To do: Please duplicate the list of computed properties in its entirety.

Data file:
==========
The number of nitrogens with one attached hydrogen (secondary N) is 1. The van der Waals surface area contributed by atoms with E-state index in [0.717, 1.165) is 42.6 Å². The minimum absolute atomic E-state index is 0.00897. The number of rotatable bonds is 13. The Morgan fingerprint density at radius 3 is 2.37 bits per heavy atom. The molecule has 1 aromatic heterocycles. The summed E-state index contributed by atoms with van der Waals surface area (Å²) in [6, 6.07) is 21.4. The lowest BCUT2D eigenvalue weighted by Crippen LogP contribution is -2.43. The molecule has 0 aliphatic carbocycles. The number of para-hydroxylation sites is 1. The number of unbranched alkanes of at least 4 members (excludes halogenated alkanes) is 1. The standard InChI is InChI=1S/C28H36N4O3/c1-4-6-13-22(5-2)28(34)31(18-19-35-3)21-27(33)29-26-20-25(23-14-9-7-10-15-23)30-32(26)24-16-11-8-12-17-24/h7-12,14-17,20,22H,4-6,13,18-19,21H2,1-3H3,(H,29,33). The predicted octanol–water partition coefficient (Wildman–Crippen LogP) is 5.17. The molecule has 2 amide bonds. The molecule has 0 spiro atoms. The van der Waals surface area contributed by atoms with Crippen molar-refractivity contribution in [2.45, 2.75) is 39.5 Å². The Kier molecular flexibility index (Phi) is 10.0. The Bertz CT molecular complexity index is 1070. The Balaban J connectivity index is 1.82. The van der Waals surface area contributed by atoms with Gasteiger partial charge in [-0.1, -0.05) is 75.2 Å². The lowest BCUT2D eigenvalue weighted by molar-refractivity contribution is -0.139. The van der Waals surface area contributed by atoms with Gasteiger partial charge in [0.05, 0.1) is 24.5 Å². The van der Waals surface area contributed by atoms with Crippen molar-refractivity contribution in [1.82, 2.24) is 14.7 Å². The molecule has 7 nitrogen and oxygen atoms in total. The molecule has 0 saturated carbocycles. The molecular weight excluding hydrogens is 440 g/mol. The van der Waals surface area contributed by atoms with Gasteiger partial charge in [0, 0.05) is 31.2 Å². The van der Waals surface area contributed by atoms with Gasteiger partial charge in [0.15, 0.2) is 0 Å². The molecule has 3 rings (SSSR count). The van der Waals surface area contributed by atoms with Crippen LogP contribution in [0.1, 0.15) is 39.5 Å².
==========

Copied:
The number of nitrogens with one attached hydrogen (secondary N) is 1. The van der Waals surface area contributed by atoms with E-state index in [0.717, 1.165) is 42.6 Å². The minimum absolute atomic E-state index is 0.00897. The number of rotatable bonds is 13. The Morgan fingerprint density at radius 3 is 2.37 bits per heavy atom. The molecule has 1 aromatic heterocycles. The summed E-state index contributed by atoms with van der Waals surface area (Å²) in [6, 6.07) is 21.4. The lowest BCUT2D eigenvalue weighted by Crippen LogP contribution is -2.43. The molecule has 0 aliphatic carbocycles. The number of para-hydroxylation sites is 1. The number of unbranched alkanes of at least 4 members (excludes halogenated alkanes) is 1. The standard InChI is InChI=1S/C28H36N4O3/c1-4-6-13-22(5-2)28(34)31(18-19-35-3)21-27(33)29-26-20-25(23-14-9-7-10-15-23)30-32(26)24-16-11-8-12-17-24/h7-12,14-17,20,22H,4-6,13,18-19,21H2,1-3H3,(H,29,33). The predicted octanol–water partition coefficient (Wildman–Crippen LogP) is 5.17. The molecule has 2 amide bonds. The molecule has 0 spiro atoms. The van der Waals surface area contributed by atoms with Crippen molar-refractivity contribution in [2.45, 2.75) is 39.5 Å². The Kier molecular flexibility index (Phi) is 10.0. The Bertz CT molecular complexity index is 1070. The Balaban J connectivity index is 1.82. The van der Waals surface area contributed by atoms with Gasteiger partial charge in [-0.1, -0.05) is 75.2 Å². The lowest BCUT2D eigenvalue weighted by molar-refractivity contribution is -0.139. The van der Waals surface area contributed by atoms with Gasteiger partial charge in [0.05, 0.1) is 24.5 Å². The van der Waals surface area contributed by atoms with Crippen molar-refractivity contribution in [1.82, 2.24) is 14.7 Å². The molecule has 7 nitrogen and oxygen atoms in total. The molecule has 0 saturated carbocycles. The molecular weight excluding hydrogens is 440 g/mol. The van der Waals surface area contributed by atoms with Gasteiger partial charge in [0, 0.05) is 31.2 Å². The van der Waals surface area contributed by atoms with Gasteiger partial charge in [0.15, 0.2) is 0 Å². The molecule has 3 rings (SSSR count). The van der Waals surface area contributed by atoms with Crippen LogP contribution in [0.1, 0.15) is 39.5 Å².